Essay, Pages 5 (1119 words)
“Emerging adulthood is the stage between adolescence and adulthood. Individuals between the ages of 18 and 25 find themselves in this distinct developmental stage in which they are no longer adolescents but not yet adults” (Jackson, Raval, Bendikas-King, Raval, & Trivedi,2016). Mentally and emotionally they have matured and are in the healthiest state that they will ever, during this time, many young people obtain the level of education and training that will provide the foundation for their incomes and occupational achievements for the future work lives and they are ready to live independently (Chisholm & Hurrelmann, 1995).
The‘emerging adulthood’ is thus characterized by both identity formation and establishing deeper relational intimacy with selected others (Arnett 2000). By the end of this period, the late twenties, most people have made life choices that have enduring ramifications. This period later consider the most important events in their lives (Martin & Smyer, 1990). Since the development of Erikson’s theory of psychosocial development (1968), developmental theorists have ascertained that the transition between adolescence and young adulthood has become increasingly prolonged (Macek et al.
Psychologist finds out a normatively require a heightened level of self-evaluation and vulnerability, and increased chance for errors and failures while conducted the frequent evaluations regarding relational and vocational commitments, and the mastering of adult responsibilities during this life stage, in the process of exploration and initial stages of commitment (Arnett 2000), such factors may able to make trigger thoughts of inadequacy, self-doubt, and feelings of shame.
During this period emotional regulation potentially becomes more flexible with an increase in understanding own and other’s feelings, an increase in understanding the possible selectivity of own perceptions and evaluations, and an increased insight into own emotion-related behaviors that are part of the emotional process (Saarni, Campos, Camras, & Witherington, 2006).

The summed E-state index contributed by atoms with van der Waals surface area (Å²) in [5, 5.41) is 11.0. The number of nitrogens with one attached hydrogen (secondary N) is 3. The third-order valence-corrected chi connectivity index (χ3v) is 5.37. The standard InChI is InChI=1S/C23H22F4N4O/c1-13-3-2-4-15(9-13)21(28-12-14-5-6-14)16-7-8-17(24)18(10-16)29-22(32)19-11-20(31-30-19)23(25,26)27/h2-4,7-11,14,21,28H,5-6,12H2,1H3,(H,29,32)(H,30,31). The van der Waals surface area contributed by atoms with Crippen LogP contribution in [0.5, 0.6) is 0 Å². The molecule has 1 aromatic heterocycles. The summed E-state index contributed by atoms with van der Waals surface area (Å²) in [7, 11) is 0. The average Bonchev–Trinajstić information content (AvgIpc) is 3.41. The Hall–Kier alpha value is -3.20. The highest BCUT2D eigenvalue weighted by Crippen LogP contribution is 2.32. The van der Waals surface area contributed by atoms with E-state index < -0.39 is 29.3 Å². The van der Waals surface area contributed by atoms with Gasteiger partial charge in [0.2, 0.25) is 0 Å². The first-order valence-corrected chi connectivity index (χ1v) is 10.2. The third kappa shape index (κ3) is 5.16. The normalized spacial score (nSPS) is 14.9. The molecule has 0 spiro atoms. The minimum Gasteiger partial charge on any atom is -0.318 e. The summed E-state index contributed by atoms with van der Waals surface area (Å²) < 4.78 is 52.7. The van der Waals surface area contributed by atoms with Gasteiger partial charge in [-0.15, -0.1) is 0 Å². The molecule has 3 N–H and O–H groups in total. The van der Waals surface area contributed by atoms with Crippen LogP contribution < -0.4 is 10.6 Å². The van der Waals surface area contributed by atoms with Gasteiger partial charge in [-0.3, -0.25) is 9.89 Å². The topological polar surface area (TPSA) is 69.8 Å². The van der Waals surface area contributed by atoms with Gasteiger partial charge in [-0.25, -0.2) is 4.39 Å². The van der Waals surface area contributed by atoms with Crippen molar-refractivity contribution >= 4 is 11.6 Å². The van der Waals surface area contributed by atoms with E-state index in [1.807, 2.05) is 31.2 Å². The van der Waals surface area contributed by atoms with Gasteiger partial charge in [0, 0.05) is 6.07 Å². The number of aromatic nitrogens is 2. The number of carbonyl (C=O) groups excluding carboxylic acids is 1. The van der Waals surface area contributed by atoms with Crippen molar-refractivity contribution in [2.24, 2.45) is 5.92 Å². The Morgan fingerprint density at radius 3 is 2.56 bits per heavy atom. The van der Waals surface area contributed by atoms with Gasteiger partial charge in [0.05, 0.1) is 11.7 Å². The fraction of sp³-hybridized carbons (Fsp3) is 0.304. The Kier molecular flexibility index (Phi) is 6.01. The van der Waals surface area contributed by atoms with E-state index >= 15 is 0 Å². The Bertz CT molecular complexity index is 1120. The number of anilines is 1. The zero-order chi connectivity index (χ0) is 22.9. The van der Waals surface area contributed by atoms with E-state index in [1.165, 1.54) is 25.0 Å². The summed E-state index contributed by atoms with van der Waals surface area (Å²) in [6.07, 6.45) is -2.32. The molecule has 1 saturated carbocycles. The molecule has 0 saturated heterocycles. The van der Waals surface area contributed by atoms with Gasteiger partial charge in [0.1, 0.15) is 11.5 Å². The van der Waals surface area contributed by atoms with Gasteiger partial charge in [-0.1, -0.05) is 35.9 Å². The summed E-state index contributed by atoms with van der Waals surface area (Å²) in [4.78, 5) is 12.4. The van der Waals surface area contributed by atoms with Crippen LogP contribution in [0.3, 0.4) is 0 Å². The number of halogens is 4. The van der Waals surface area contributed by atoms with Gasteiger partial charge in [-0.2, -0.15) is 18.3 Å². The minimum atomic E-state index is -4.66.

Become more relevant for emotional changes in goals, including long-term goals and increasing selectivity (Arnett, 2001). Young adults in college are still forming their identities and may not have the life experiences necessary to fully understand the interrelated nature of their own and others’ suffering (Grotevant & Cooper, 1985; Marcia, 1994). So they beneficial particularly with compassion which is still forming their identities amidst the pressures of these life stages (Neff & McGehee, 2010; Arnett, 2000).
Compassion is neither empathy nor sympathy but requires both. Sympathy involves feeling regret for another person’s suffering. Empathy is the response to another person’s emotions with emotions that are similar. Compassion is the sum of these two ie, caring about another person’s happiness as if it were your own. The word “compassion” originated from the Latin word “passio”, to suffer, and the Latin prefix “com”, together, literally meaning to suffer together (Kundera, 1999). It is defined as “the feeling that arises when you are confronted with another’s suffering and feel motivated to relieve that suffering” (The Greater Good Science Center at the University of California,2019). Recent studies in this area describe compassion as noticing and responding to feelings of self and others (Kanov et al, 2006). It can be conceptualized as an awareness of others and a desire to help them, using an approach without judgmental. So compassionate people being able to deal with another person’s distress without internalizing it and equally able to cope with their own feelings (Wispe, 1991). According to Neff (2003) compassion as; “being open to and moved by the suffering of others, so that one desires to ease their suffering”. It also encouraging non-judgemental understanding, recognizing that all humans make mistakes and imperfect and kindness. Compassion is not the same as altruism, though the concepts are related. Altruism is the kind, selfless behavior often prompted by feelings of compassion, though one can feel compassion without acting on it, and altruism isn’t always motivated by compassion (The Greater Good Science Center at the University of California, 2019). Neff says, “We will think that we need to beat ourselves up if we make mistakes so that we won’t do it again”. This Self-criticism is very strongly linked to depression and it makes it unable to be motivated to change. It causes us to lose faith in ourselves, and that’s going to make us less likely to try to change and conditions us for failure.” (Smith, 2014)